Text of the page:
One of Kaiser-Frazer's legacies to the industry was its novel hardtop, the 1950 Kaiser Virginian, patterned after the unique K-F convertibles and personifying "The Southern Spirit of Pride and Importance," according to sales brochures. (Incidentally, Kaiser's beautiful, oversize parchment broadsides won an advertising design award and are highly valued today.)
Though the 1950 Kaiser Virginian was unique, "hardtop convertibles" were not new -- the first attachment of a solid top to an open body dates at least back to the Kissel "All Year Top" of 1915-1921, though the first hardtop in the modern sense was built experimentally by Chrysler in 1946. Seven production Town & Country convertibles received steel roofs skinned from Chrysler club coupes, bolted on for "evaluation."
By 1948, General Motors was putting the finishing touches on the Cadillac Coupe de Ville, Oldsmobile Holiday, and Buick Riviera. But the Chrysler version never made it into production, and the GM hardtops weren't offered until mid-1949, whereas the Kaiser Virginian made its entrance on February 23rd of the same year. And -- salesmen thought this most important -- the Virginian had four doors.
The 1950 Kaiser Virginian was simple in concept, though semanticists dispute the hardtop claim, since the side window frames were fixed and the little vertical pane of glass between them prevented an unobstructed, all-windows-down effect.
Like the Town & Country, the 1950 Kaiser Virginian carried a steel top coupled to a convertible body, lighter than that of the ordinary sedans and strengthened by crease lines designed to resemble convertible top bows. Padded nylon or cotton was applied over the roof to complete the convertible look -- a painted top was listed as a reverse option, but no such Virginians have been found. The car actually bore "Hardtop" script on its flanks before the name was settled.
This "blueblood of all cars" was the subject of fascination to Kaiser-Frazer fabric expert Carleton Spencer, who created a variety of special color combinations and upholstery materials -- at least 54, according to factory records.
Spencer even produced a "Custom Virginian" in low quantity for the first several months, with interior combinations of Stockholm and Volta cloth and mouton-like Imperial Crush floor and lower door panel carpeting. The custom 1950 Kaiser Virginian sold for $200 more than the standard model. Spencer put the production of this variant at fewer than 100 units.
Learn how Kaiser marketed its unique 1950 Kaiser Virginian on the next page.
For more information on cars, see:
The 1950 Kaiser Virginian was the subject of a splendid marketing campaign which provided instructions to salesmen on how to promote the car. Salesmen's facts books urged the trumpeting of Virginian's exceptionally fine visibility, achieved through an extra-large backlight divided into three sections, curving around the sides -- 17 inches high and 73 inches wide.
From the side, the 1950 Kaiser Virginian appeared to have "a single wide window extending from cowl to deck. The Virginian has the full rigidity of a conventional sedan. The support provided by the steel roof is augmented by special bracing in back of the front seat and by special construction in the rear."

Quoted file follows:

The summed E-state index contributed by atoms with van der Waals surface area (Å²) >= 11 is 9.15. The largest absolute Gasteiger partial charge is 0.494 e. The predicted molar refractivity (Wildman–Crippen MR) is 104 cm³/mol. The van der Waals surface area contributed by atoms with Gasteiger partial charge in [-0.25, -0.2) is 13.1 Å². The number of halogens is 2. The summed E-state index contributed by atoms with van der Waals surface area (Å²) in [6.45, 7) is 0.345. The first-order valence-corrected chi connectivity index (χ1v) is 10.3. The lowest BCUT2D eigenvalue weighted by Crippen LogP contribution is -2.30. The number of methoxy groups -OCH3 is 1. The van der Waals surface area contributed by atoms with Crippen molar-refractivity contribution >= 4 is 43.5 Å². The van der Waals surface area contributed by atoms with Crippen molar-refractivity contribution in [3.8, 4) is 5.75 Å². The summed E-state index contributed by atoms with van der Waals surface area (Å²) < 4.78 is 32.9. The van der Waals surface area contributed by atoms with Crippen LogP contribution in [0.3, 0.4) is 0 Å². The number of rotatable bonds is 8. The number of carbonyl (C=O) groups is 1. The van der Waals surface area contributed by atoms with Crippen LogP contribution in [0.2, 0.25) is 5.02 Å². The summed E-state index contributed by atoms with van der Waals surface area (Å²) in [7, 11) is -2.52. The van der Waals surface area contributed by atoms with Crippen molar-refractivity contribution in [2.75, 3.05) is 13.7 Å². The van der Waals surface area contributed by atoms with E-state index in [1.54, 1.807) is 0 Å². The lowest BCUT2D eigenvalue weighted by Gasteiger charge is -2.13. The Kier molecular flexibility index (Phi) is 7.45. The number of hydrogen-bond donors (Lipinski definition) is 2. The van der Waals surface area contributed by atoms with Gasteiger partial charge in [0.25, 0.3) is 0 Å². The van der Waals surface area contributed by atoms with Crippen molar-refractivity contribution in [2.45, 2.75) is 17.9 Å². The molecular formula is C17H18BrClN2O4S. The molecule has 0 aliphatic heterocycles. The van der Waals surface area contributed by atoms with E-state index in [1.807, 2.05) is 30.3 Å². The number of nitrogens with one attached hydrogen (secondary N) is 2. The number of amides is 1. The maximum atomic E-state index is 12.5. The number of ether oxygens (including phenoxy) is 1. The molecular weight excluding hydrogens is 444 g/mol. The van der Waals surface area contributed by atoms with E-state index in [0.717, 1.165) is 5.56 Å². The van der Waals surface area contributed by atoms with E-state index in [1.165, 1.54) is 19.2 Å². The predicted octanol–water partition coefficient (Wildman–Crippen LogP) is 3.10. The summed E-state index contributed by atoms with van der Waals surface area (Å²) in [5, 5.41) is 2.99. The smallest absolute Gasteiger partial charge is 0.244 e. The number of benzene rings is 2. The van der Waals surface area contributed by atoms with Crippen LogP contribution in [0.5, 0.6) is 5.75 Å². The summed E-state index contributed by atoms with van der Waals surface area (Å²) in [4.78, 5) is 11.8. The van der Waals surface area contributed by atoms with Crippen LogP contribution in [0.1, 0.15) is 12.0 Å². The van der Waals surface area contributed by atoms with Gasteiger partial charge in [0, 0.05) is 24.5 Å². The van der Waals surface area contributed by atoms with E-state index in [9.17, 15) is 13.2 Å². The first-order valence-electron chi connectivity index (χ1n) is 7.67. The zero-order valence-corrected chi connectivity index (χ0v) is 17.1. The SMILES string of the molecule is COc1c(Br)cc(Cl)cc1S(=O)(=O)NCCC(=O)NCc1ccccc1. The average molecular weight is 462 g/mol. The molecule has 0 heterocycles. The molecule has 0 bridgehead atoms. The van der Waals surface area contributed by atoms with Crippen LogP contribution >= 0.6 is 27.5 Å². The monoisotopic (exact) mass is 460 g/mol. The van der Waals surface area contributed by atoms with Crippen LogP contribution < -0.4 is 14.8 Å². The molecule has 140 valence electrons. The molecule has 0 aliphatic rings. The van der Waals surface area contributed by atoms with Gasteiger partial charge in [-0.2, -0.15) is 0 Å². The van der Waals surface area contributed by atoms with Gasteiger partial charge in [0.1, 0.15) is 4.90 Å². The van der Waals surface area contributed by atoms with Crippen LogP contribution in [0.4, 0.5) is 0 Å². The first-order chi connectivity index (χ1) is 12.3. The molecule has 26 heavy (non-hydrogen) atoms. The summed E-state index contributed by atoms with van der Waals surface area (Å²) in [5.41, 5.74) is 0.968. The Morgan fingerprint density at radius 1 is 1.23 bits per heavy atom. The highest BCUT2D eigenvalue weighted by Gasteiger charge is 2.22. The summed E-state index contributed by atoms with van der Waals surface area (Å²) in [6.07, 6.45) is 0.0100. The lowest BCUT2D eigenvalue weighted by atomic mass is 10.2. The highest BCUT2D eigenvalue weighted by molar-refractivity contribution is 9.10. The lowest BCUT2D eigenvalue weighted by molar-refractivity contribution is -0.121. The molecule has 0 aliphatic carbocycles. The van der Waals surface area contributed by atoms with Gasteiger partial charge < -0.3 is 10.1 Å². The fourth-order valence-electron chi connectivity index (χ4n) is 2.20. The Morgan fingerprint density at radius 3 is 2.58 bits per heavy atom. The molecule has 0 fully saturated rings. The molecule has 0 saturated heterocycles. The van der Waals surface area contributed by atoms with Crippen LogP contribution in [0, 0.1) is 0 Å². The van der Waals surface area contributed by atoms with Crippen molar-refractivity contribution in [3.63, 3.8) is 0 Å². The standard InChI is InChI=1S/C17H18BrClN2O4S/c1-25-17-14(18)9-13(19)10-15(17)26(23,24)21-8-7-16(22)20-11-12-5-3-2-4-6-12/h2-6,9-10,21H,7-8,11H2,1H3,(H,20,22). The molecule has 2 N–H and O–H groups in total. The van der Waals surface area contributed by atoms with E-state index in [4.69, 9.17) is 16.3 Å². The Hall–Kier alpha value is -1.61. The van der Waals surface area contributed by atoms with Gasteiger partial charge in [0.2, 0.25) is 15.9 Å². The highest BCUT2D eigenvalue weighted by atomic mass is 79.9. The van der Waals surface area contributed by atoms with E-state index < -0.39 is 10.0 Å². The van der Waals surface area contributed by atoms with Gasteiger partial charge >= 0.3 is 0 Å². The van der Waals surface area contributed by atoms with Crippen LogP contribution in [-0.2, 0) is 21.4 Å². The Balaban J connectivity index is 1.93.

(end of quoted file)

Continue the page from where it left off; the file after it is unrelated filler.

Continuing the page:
From the beltline down the 1950 Kaiser Virginian was the same as other Kaisers, except that the windowsills were covered with chrome panels and a wide chrome rocker panel molding extended the length of the car and met the bumpers at each end. Chrome-plated exterior trunk hinges were a final touch.
At a base price of $2,995, give or take a few dollars with price fluctuations (and $3,195 for the Custom Virginian), the 1950 Kaiser Virginian faced very rough competition in the Cadillac-Packard-Lincoln market sector, where its anemic six-cylinder, formerly industrial engine was handily outclassed by big, powerful eights.
Leather upholstery added $400 to its price, overdrive close to $100, and power windows $75. As a result, the promise of this intriguing new body style, soon to become so indispensable to the Big Three manufacturers, was squandered by Kaiser-Frazer.
Production of 1950 Kaiser Virginians came to just over 900 for the combined 1949-1950 model year. Leftover 1949s were simply reserialed as 1950 models; the breakdown is probably six or seven to one, 1949 to 1950. Since about 1,200 Virginian bodies were built, even the reserialed 1950s were not enough to move them all out; an additional 152 were thus turned into 1951 Frazer Manhattan hardtops.
Check out the specifications of the 1950 Kaiser Virginian on the next page.
For more information on cars, see:
1950 Kaiser Virginian Specifications
The 1950 Kaiser Virginian was one of the first hardtop convertibles, and although it barely made it past the production stage, its legacy lived on in the hardtops released by the Ford, Chevrolet and General Motors over the next decade. Check out the 1950 Kaiser Virginian specifications below.
Engine: sidevalve I-6, 226.2 cid (3.31 × 4.38), 112 bhp
Transmission: 3-speed manual; overdrive optional
Suspension, front: independent, coil springs, tube shocks
Suspension, rear: live axle, leaf springs, tube shocks
Brakes: front/rear drums
Wheelbase (in.): 123.5
Weight (lbs): 3,541
Top speed (mph): 90
0-60 mph (sec): 20.0